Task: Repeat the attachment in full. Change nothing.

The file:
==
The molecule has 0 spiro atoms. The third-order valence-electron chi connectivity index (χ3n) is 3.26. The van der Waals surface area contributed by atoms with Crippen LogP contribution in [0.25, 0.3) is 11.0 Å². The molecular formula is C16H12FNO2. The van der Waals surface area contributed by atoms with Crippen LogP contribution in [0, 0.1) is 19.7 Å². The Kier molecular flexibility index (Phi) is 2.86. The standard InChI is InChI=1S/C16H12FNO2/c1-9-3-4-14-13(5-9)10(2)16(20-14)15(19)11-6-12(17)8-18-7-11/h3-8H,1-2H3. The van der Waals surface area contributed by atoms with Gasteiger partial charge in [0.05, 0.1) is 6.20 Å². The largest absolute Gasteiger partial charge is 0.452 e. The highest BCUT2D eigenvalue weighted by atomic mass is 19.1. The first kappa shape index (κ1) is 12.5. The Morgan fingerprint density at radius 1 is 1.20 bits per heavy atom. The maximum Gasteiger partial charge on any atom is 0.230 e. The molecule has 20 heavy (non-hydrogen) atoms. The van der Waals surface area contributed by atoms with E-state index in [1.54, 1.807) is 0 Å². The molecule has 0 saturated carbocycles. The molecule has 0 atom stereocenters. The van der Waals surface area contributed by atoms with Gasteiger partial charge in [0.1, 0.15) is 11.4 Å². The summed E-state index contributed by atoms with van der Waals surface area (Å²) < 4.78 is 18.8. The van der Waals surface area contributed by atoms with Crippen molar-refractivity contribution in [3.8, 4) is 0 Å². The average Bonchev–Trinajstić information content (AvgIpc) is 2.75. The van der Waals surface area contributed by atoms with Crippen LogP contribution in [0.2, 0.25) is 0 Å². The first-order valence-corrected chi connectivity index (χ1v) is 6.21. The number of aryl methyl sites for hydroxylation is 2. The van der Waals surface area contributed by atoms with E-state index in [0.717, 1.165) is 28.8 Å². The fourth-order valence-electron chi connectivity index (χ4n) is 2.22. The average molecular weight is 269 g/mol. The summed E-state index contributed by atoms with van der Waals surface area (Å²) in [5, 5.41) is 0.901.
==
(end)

The molecule has 0 spiro atoms. The third-order valence-electron chi connectivity index (χ3n) is 3.26. The van der Waals surface area contributed by atoms with Crippen LogP contribution in [0.25, 0.3) is 11.0 Å². The molecular formula is C16H12FNO2. The van der Waals surface area contributed by atoms with Crippen LogP contribution in [0, 0.1) is 19.7 Å². The Kier molecular flexibility index (Phi) is 2.86. The standard InChI is InChI=1S/C16H12FNO2/c1-9-3-4-14-13(5-9)10(2)16(20-14)15(19)11-6-12(17)8-18-7-11/h3-8H,1-2H3. The van der Waals surface area contributed by atoms with Gasteiger partial charge in [0.05, 0.1) is 6.20 Å². The largest absolute Gasteiger partial charge is 0.452 e. The highest BCUT2D eigenvalue weighted by atomic mass is 19.1. The first kappa shape index (κ1) is 12.5. The Morgan fingerprint density at radius 1 is 1.20 bits per heavy atom. The maximum Gasteiger partial charge on any atom is 0.230 e. The molecule has 20 heavy (non-hydrogen) atoms. The van der Waals surface area contributed by atoms with E-state index in [1.54, 1.807) is 0 Å². The molecule has 0 saturated carbocycles. The molecule has 0 atom stereocenters. The van der Waals surface area contributed by atoms with Gasteiger partial charge in [0.1, 0.15) is 11.4 Å². The summed E-state index contributed by atoms with van der Waals surface area (Å²) < 4.78 is 18.8. The van der Waals surface area contributed by atoms with Crippen molar-refractivity contribution in [3.8, 4) is 0 Å². The average Bonchev–Trinajstić information content (AvgIpc) is 2.75. The van der Waals surface area contributed by atoms with Crippen LogP contribution in [0.2, 0.25) is 0 Å². The first-order valence-corrected chi connectivity index (χ1v) is 6.21. The number of aryl methyl sites for hydroxylation is 2. The van der Waals surface area contributed by atoms with E-state index in [0.717, 1.165) is 28.8 Å². The fourth-order valence-electron chi connectivity index (χ4n) is 2.22. The average molecular weight is 269 g/mol. The summed E-state index contributed by atoms with van der Waals surface area (Å²) in [5, 5.41) is 0.901.